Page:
Former Congressman Bob Beauprez, who has widely been expected to jump into the GOP gubernatorial primary, is expected to enter the race early next week.
GOP sources told the Denver Post that Beauprez has been looking at office space in the Denver Tech Center and at staffing hires.
FOX 31 Denver reported that Beauprez will enter the gubernatorial race Monday, the same day he’s expected to appear in Washington, D.C., before the Republican National Committee in an effort to lure the 2016 convention to Denver.
Beauprez, who lost the governor’s race to Democrat Bill Ritter in 2006, could not be reached for comment Friday. His personal website now reads “coming soon” and “2014.”
The frontrunner in this year’s crowded field, former Congressman Tom Tancredo, said he called Beauprez last week and said, “You keep telling me all these people are calling you to tell you to get in. Well, count me as one of them. Get in.”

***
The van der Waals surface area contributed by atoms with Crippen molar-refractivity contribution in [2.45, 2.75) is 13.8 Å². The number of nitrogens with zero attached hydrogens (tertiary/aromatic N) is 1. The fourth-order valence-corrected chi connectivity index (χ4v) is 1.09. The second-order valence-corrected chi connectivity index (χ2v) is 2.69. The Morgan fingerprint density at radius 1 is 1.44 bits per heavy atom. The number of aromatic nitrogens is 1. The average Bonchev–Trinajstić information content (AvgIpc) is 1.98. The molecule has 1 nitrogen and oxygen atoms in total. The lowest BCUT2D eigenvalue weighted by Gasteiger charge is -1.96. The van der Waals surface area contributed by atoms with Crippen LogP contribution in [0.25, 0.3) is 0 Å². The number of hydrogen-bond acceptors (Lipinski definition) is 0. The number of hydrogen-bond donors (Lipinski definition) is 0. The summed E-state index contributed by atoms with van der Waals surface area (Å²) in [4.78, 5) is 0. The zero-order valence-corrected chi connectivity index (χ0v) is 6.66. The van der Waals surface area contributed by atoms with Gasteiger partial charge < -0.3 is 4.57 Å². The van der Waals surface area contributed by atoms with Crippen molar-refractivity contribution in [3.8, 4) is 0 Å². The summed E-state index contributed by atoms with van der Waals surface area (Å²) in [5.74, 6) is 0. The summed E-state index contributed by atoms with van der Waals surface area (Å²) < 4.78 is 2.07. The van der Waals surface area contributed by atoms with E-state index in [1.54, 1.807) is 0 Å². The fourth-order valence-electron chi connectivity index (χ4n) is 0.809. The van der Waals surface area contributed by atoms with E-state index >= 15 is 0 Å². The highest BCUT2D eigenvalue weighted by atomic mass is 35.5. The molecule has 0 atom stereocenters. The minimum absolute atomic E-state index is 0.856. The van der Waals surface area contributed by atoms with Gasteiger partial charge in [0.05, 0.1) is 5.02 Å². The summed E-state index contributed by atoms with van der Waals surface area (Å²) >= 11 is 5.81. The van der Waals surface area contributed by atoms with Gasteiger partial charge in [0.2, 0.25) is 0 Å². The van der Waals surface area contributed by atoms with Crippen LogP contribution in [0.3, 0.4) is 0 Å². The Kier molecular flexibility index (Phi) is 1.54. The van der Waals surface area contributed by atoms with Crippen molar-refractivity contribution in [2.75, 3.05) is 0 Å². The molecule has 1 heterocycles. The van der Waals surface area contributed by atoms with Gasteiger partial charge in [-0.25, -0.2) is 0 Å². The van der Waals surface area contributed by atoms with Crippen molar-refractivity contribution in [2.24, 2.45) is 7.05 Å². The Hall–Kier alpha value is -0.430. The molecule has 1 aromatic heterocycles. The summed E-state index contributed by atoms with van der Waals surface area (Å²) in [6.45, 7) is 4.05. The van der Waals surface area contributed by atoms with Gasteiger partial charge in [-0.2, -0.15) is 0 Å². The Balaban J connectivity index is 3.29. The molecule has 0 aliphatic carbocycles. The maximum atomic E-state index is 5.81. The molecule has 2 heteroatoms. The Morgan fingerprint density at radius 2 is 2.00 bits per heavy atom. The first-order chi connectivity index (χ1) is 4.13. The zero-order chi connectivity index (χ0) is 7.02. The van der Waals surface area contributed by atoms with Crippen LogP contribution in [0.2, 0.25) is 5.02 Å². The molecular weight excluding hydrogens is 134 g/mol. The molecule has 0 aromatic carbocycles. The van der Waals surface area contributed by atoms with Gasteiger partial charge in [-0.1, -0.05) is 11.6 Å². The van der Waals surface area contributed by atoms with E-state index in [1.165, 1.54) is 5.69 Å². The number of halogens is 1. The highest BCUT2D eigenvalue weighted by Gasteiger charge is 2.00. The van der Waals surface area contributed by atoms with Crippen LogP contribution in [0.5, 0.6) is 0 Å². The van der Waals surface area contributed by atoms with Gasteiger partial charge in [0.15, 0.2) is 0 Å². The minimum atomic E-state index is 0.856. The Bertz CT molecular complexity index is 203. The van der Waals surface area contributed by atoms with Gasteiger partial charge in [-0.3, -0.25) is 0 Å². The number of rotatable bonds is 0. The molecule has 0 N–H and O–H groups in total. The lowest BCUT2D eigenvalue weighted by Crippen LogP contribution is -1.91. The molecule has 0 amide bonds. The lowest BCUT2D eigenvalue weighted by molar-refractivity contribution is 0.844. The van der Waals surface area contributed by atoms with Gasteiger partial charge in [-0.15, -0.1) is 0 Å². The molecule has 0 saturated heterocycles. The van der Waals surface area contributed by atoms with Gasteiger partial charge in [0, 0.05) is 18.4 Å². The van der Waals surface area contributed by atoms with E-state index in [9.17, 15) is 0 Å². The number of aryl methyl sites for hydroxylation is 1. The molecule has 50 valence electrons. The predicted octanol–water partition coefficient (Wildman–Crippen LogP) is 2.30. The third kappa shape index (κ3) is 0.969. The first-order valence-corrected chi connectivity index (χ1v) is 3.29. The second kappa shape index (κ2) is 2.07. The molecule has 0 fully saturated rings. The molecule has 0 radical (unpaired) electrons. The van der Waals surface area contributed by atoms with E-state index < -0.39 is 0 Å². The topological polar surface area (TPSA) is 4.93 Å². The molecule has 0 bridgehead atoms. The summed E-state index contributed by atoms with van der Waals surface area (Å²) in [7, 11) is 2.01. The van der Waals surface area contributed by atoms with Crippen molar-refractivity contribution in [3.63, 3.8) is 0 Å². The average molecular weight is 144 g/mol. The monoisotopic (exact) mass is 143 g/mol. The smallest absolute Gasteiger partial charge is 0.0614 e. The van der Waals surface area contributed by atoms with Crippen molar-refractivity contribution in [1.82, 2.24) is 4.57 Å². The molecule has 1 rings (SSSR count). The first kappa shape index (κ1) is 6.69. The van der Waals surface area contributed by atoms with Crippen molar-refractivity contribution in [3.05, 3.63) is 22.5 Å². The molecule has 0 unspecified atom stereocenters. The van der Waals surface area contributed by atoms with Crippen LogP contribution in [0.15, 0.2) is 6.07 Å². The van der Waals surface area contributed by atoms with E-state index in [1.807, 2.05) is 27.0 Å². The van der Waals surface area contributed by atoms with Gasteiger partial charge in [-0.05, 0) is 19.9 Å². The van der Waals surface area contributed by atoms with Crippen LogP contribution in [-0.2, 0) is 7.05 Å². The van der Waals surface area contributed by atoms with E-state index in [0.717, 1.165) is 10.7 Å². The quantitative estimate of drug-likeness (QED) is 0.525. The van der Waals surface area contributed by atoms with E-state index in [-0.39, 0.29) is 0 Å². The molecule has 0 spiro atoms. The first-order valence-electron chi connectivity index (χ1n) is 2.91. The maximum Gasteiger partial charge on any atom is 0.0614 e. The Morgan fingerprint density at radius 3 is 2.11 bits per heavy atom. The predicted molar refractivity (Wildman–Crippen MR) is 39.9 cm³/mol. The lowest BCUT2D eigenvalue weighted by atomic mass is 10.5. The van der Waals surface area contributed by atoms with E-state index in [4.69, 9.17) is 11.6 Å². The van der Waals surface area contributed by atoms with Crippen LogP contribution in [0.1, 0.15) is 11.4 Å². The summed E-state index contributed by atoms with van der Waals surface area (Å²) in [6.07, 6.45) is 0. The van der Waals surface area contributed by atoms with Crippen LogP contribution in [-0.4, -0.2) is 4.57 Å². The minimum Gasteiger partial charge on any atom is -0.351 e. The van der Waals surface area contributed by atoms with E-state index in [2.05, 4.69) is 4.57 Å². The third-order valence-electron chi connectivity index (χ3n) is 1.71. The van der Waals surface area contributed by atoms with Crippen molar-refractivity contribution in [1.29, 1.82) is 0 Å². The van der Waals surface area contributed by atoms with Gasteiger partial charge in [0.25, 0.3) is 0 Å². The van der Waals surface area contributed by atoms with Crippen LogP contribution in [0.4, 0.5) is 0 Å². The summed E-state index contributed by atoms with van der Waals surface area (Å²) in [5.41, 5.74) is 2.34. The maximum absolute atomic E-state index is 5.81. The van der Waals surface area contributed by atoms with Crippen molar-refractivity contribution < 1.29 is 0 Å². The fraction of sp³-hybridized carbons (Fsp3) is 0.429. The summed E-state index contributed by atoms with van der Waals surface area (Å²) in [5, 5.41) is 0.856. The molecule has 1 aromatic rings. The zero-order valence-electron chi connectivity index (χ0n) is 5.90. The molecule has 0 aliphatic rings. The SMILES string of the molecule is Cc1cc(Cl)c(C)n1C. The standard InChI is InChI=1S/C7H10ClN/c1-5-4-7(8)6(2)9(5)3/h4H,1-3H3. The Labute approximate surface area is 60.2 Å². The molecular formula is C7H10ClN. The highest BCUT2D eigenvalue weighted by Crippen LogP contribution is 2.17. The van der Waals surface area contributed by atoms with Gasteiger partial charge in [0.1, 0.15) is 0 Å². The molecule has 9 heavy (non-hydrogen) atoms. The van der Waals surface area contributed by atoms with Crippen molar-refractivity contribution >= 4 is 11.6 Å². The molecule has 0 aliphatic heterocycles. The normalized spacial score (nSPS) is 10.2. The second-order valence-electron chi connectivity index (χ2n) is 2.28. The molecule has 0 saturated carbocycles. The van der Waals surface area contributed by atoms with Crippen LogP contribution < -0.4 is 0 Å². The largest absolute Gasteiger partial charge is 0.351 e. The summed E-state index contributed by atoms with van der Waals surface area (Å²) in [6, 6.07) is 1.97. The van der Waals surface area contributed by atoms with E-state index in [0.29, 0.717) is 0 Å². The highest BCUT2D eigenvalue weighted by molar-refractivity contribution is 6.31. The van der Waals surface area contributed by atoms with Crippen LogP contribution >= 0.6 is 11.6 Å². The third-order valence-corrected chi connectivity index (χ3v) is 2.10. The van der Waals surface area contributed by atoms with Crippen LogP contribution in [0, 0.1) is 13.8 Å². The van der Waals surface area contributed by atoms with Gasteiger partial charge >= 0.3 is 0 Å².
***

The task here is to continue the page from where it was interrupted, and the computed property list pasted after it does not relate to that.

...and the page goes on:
But Tancredo said he told Beauprez that didn’t mean he would jump out of the race.
“I’m committed to this thing until somebody can show me a person that can raise millions of dollars that I can’t or has polling that shows he or she is going to walk away with it,” Tancredo said.
Tancredo leads a pack that includes Republican Secretary of State Scott Gessler, state Sen. Greg Brophy, former state Sen. Mike Kopp and businessman Steve House. The winner of the June 24 GOP primary faces Democratic Gov. John Hickenlooper, who is vying for a second term and in recent polls has outpaced all of his prospective challengers.
More 2014 Colorado November election coverage here.